Munk’s Devil Ray: Mobula munkiana

Family: Mobulidae
Common name(s)

Munk’s Devil Ray, Pygmy Devil Ray, Munk’s Mobula Ray.


A small mobula ray with a broad, kite-shaped disc and a broad, subterminal mouth. Mouth width 0.11-0.13 x disc width. Upper and lower tooth bands cover approximately 60% of mouth width. Circular spiracles positioned laterally, below pectoral origin. Branchial filter plates separate on each gill arch.
Disc width 1.6-1.8x length. Anterior margins of pectoral fins straight. Pectoral fin apices acutely angular and falcate. Pelvic fins very small. One small dorsal fin present at base of tail; posterior margin straight. Denticles widely spaced. Tail long and whiplike; equal to or greater than disc length when intact. Caudal sting absent.


Dorsum purplish-grey to brown, with a dark band across upper margin of mouth, and a second wider band posterior to the first. Ventrum white; often with dusky pectoral tips. White tip in dorsal fin; sometimes indistinct.


Maximum disc width 110cm. Disc width at birth approximately 35cm.


Pelagic in tropical/subtropical seas. Usually found in coastal areas but sometimes offshore. Surface to at least 30m.


Tropical/sub-tropical eastern Pacific. Found from the Sea of Cortez to Peru including the Galapagos Islands.

Conservation Status


The Pygmy Devilray has an extremely low reproductive output with only one pup born per litter, and is therefore likely to have very low productivity incapable of withstanding and recovering from even very low levels of fishing mortality. Increasing international trade in gill plates has led to the expansion of largely unregulated and unmonitored devilray (Mobula spp.) fisheries. The species is a target of large artisanal fisheries in México and Peru, and is taken as bycatch of small- and large-scale fisheries with much of this catch likely unreported or aggregated and reported as Mobula spp. There are no current or historical estimates of the population size and trend of the Pygmy Devilray and further information is required from throughout its range. Based on distribution data, high catchability due to its schooling behaviour, limited productivity, directed and targeted fisheries, ongoing demand in trade, and a dataset showing declines in devilray sighting records around Cocos Island, it is suspected that the Pygmy Devilray may have been depleted in areas where significant fisheries or threats for mobulids exist. There are likely some refuges from fishing, for example in Ecuador’s Galápagos Marine Resources Reserve and while it should be noted that illegal fishing is an ongoing issue in the reserve, this refuge suggests that this species may not be at a level of extinction risk characteristic of some other mobuild rays. Overall, it is suspected that this species has undergone a reduction of ~30–49% over the last three generations (38 years), with a further population reduction suspected over the next three generation lengths (2018–2056). Therefore, the Pygmy Devilray is assessed as Vulnerable A2d+3d.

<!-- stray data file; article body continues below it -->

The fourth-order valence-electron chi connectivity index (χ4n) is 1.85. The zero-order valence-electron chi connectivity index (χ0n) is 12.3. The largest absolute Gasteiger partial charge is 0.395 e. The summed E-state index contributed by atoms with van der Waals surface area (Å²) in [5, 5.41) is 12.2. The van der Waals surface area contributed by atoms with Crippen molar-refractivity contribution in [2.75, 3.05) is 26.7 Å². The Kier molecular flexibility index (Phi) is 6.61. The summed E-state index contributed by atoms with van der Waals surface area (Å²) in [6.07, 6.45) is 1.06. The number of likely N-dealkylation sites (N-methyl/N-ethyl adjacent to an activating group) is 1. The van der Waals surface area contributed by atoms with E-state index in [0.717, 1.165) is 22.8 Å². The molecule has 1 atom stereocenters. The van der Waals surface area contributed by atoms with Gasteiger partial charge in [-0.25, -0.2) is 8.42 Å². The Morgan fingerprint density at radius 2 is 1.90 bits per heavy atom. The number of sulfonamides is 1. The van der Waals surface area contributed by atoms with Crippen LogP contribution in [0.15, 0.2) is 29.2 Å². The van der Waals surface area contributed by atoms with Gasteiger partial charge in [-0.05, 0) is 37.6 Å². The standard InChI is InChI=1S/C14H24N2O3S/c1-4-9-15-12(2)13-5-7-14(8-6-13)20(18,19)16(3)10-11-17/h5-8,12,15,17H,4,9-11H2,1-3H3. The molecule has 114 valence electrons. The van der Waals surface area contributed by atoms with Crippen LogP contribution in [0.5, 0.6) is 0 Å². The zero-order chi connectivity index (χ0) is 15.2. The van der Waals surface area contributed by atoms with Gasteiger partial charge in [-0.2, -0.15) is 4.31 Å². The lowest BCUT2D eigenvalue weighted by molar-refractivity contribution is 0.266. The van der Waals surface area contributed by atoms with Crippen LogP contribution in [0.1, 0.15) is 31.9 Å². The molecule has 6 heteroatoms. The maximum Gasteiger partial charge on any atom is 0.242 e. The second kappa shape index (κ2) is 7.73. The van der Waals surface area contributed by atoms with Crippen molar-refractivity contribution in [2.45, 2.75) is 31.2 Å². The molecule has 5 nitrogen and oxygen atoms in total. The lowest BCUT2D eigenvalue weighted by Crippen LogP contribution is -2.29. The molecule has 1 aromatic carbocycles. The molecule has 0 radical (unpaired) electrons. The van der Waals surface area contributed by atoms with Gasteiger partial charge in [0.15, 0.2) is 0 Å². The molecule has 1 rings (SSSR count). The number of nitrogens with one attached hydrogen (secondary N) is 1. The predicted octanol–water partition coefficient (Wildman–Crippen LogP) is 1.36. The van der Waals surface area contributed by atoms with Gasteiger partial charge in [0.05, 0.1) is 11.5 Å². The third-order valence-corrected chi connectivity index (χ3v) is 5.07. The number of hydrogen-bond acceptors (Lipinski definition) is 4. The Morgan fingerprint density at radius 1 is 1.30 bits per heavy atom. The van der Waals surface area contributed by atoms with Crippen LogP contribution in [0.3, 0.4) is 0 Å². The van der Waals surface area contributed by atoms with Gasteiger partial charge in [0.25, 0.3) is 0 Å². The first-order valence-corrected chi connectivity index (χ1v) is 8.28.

Marshall, A., Barreto, R., Carlson, J., Fernando, D., Fordham, S., Francis, M.P., Herman, K., Jabado, R.W., Liu, K.M., Rigby, C.L. & Romanov, E. 2019. Mobula munkianaThe IUCN Red List of Threatened Species 2019: e.T60198A124450956. Downloaded on 05 March 2021.


Aplacental viviparity. One pup per litter.


Diet mainly planktonic crustaceans. Predates heavily on mysid shrimps.


An active swimmer that forms extremely large aggregations, sometimes in many thousands. Munk’s devil ray is famous for its high aerial breaches. Perhaps as part of a courtship display, many rays often breach in unison or in short succession. In the Sea of Cortez, this behavior has earned them the nickname ‘popcorn rays’.

Reaction to divers

Usually very difficult to approach underwater except during organized feeds.

Diving logistics

Massive schools of Munk’s mobulas are common in the southern Sea of Cortez and around the tip of Baja. Cabo Pulmo is a good spot to watch them breaching but the visibility can make underwater photography/encounters challenging.

There are a few operators in La Paz that arrange night dives where powerful lights are used to attract thick swarms of plankton, which in turn attracts scores of Munk’s devil rays. This is a highly entertaining encounter with opportunities to get extremely close to an otherwise very shy species.

Similar species

Giant Devil Ray Distinguished by much larger size, and presence of caudal sting.

Chilean Devil Ray Distinguished by bony ridge along midline and thinner, highly falcate pectoral fin apices.

Bentfin Devil Ray Distinguished by central concavity along anterior margin of pectoral fins.